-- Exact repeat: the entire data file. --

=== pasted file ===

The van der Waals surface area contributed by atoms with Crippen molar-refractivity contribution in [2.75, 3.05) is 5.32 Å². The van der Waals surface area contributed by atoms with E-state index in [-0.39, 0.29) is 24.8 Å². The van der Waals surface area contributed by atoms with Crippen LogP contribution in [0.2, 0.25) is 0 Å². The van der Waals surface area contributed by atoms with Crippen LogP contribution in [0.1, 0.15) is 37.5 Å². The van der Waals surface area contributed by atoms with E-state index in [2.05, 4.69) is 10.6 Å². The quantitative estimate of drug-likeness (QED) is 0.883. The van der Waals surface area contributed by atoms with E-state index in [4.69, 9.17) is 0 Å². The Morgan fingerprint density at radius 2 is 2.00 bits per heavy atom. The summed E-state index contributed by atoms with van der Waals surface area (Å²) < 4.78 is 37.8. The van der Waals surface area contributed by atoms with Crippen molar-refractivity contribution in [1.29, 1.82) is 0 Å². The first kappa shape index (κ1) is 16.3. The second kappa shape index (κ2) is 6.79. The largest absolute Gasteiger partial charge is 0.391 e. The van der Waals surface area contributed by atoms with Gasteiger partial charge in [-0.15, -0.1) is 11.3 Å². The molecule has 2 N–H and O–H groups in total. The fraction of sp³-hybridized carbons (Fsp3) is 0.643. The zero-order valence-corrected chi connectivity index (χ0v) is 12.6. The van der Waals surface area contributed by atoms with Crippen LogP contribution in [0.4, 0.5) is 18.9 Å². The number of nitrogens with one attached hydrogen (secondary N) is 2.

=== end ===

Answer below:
The van der Waals surface area contributed by atoms with Crippen molar-refractivity contribution in [2.75, 3.05) is 5.32 Å². The van der Waals surface area contributed by atoms with E-state index in [-0.39, 0.29) is 24.8 Å². The van der Waals surface area contributed by atoms with Crippen LogP contribution in [0.2, 0.25) is 0 Å². The van der Waals surface area contributed by atoms with Crippen LogP contribution in [0.1, 0.15) is 37.5 Å². The van der Waals surface area contributed by atoms with E-state index in [2.05, 4.69) is 10.6 Å². The quantitative estimate of drug-likeness (QED) is 0.883. The van der Waals surface area contributed by atoms with E-state index in [4.69, 9.17) is 0 Å². The Morgan fingerprint density at radius 2 is 2.00 bits per heavy atom. The summed E-state index contributed by atoms with van der Waals surface area (Å²) < 4.78 is 37.8. The van der Waals surface area contributed by atoms with Crippen molar-refractivity contribution in [1.29, 1.82) is 0 Å². The first kappa shape index (κ1) is 16.3. The second kappa shape index (κ2) is 6.79. The largest absolute Gasteiger partial charge is 0.391 e. The van der Waals surface area contributed by atoms with Gasteiger partial charge in [-0.15, -0.1) is 11.3 Å². The molecule has 2 N–H and O–H groups in total. The fraction of sp³-hybridized carbons (Fsp3) is 0.643. The zero-order valence-corrected chi connectivity index (χ0v) is 12.6. The van der Waals surface area contributed by atoms with Crippen LogP contribution in [0.4, 0.5) is 18.9 Å². The number of nitrogens with one attached hydrogen (secondary N) is 2.